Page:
In East Germany, where the burden of responsibility for Nazism was imputed uniquely to Hitler’s West German heirs, the new regime paid restitution not to Jews but to the Soviet Union. In GDR school texts Hitler was presented as a tool of monopoly capitalists who seized territory and started wars in pursuit of the interests of big business. The “Day of Remembrance” inaugurated by Walter Ulbricht in 1950 commemorated not Germany’s victims but eleven million dead “fighters against Hitler fascism.” Former concentration camps on East German soil—notably Buchenwald and Sachsenhausen—were converted for a while by the Communist regime into “special isolation camps” for political prisoners. Many years later, after Buchenwald had been transformed into a memorial site, its guidebook described the stated aims of “German fascism” as “destruction of Marxism, revenge for the lost war, and brutal terror against all resisters.” In the same booklet photos of the selection ramp at Auschwitz were captioned with a quote from the German Communist Ernst Thälmann: “The bourgeoisie is serious about its aim to annihilate the party and the entire avant-garde of the working class.”2 This text was not removed until after the fall of communism.

The same version of events could be found throughout Communist Europe. In Poland it was not possible to deny or minimize what had taken place in extermination camps at Treblinka or Majdanek or Sobibor. But these places no longer existed—the Germans had taken extraordinary pains to obliterate them from the landscape before fleeing before the advancing Red Army. And where the evidence did survive—as at Auschwitz, a few kilometers from Kraków, Poland’s second city—it was retrospectively assigned a different meaning. Although 93 percent of the estimated 1.5 million people murdered at Auschwitz were Jews, the museum established there under the postwar Communist regime listed the victims only by nationality: Polish, Hungarian, German, etc. Polish schoolchildren were indeed paraded past the shocking photos; they were shown the heaps of shoes, hair, and eyeglasses. But they were not told that most of what they saw belonged to Jews.

To be sure, there was the Warsaw Ghetto, whose life and death were indeed memorialized on the site where it had stood. But the Jewish revolt of 1943 was occluded in Polish memory by the Poles’ own Warsaw uprising a year later. In Communist Poland, while no one denied what Germans had done to Jews, the subject was not much discussed. Poland’s “reimprisonment” under the Soviets, together with the widespread belief that Jews had welcomed and even facilitated the Communist takeover, muddied popular recall of the German occupation. In any case, Poles’ own wartime suffering diluted local attention to the Jewish Holocaust and was in some measure competitive with it: this issue of “comparative victimhood” would poison Polish–Jewish relations for many decades. The juxtaposition was always inappropriate. Three million (non-Jewish) Poles died in World War II; proportionately lower than the death rate in parts of the Ukraine or among Jews, but a terrible figure notwithstanding. Yet there was a difference. For Poles, it was difficult to survive under German occupation but in principle you could. For Jews it was possible to survive under German occupation—but in principle you could not.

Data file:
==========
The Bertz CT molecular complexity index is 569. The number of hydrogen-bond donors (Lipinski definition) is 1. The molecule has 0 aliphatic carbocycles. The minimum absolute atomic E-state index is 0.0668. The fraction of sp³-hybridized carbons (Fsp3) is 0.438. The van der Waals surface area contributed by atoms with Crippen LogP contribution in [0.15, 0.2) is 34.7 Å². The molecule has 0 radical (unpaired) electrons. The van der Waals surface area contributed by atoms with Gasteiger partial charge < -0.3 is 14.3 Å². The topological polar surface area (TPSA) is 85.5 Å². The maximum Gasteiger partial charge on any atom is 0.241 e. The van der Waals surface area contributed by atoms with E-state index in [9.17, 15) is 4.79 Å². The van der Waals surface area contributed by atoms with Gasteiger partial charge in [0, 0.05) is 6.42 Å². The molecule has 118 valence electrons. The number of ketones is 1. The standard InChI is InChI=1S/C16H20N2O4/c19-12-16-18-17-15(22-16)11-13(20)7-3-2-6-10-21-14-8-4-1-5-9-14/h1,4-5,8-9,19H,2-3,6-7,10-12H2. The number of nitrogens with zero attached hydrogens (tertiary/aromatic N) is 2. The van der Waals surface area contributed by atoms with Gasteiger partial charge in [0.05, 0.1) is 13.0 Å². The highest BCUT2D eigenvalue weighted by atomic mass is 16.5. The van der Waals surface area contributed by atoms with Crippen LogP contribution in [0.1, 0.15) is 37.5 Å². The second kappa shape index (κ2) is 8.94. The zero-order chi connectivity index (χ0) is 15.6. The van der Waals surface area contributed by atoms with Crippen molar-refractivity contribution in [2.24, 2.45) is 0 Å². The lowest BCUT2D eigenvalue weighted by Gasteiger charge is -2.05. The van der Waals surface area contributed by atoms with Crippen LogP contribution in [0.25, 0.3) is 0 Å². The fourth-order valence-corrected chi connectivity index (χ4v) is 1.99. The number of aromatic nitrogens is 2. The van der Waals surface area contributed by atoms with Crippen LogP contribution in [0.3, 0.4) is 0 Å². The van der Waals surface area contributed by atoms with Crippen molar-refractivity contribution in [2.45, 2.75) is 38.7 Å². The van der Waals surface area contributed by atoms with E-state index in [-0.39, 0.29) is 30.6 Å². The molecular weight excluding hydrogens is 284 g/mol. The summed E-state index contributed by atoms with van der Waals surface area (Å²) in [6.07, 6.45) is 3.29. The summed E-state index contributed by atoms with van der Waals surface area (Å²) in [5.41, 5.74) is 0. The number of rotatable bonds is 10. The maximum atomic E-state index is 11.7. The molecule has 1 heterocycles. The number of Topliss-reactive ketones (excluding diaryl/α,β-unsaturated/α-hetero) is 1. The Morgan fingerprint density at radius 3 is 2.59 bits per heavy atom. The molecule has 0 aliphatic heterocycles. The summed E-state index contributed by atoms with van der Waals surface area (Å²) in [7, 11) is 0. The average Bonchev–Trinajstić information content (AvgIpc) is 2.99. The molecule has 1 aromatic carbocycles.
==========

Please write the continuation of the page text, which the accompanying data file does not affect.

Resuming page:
Where a local puppet regime had collaborated with its Nazi overlords its victims were duly memorialized. But scant attention was paid to the fact that they were disproportionately Jews. There were national categories (“Hungarians”) and above all social categories (“workers”), but ethnic and religious tags were studiously avoided. The Second World War was labeled and taught as an anti-fascist war; its racist dimension was ignored. In the 1970s the government of Czechoslovakia even took the trouble to paint over the inscriptions on the walls of Prague’s Altneuschul (Old-New Synagogue) which gave the names of Czech Jews killed in the Shoah.

When recasting recent history in this region, the postwar Communist authorities could certainly count on an enduring reservoir of anti-Jewish feeling—one reason they went to some trouble to suppress evidence of it even in retrospect (during the Seventies Polish censors consistently banned allusions to the country’s anti-Semitism during the years between the wars). But if East Europeans paid less attention in retrospect to the plight of the Jews it was not just because they were indifferent at the time or preoccupied with their own survival. It is because the Communists imposed enough suffering and injustice of their own to forge a whole new layer of resentments and memories.

Between 1945 and 1989 the accumulation of deportations, imprisonments, show trials, and “normalizations” made almost everyone in the Soviet bloc either a loser or else complicit in someone else’s loss. Apartments, shops, and other property that had been appropriated from dead Jews or expelled Germans were all too often reexpropriated a few years later in the name of socialism—with the result that after 1989 the question of compensation for past losses became hopelessly tangled in dates. Should people be recompensed for what they lost when the Communists seized power? And if such restitution were made, to whom should it go? To those who had come into possession of property after the war, in 1945, only to lose it a few years later? Or should restitution be made to the heirs of those from whom businesses and apartments had been seized or stolen at some point between 1938 and 1945? Which point? 1938? 1939? 1941? On each date there hung politically sensitive definitions of national or ethnic legitimacy as well as moral precedence.3

  1. 1

    When US President Ronald Reagan, on a visit to West Germany in 1985, was advised to avoid the military cemetery at Bitburg (site of a number of SS graves) and pay his respects to a concentration camp instead, Chancellor Kohl wrote to warn him that this “would have a serious psychological effect on the friendly sentiments of the German people for the United States of America.” The Americans duly capitulated; Reagan visited Belsen and Bitburg…

  2. 2

    Quoted by Ian Buruma in “Buchenwald,” Granta, No. 42 (Winter 1992).

  3. 3

    When the Czechoslovak parliament voted in 1991 to restitute property seized after the war it explicitly limited the benefits to those expropriated after 1948—so as to exclude Sudeten Germans expelled in 1945–1946, before the Communists seized power.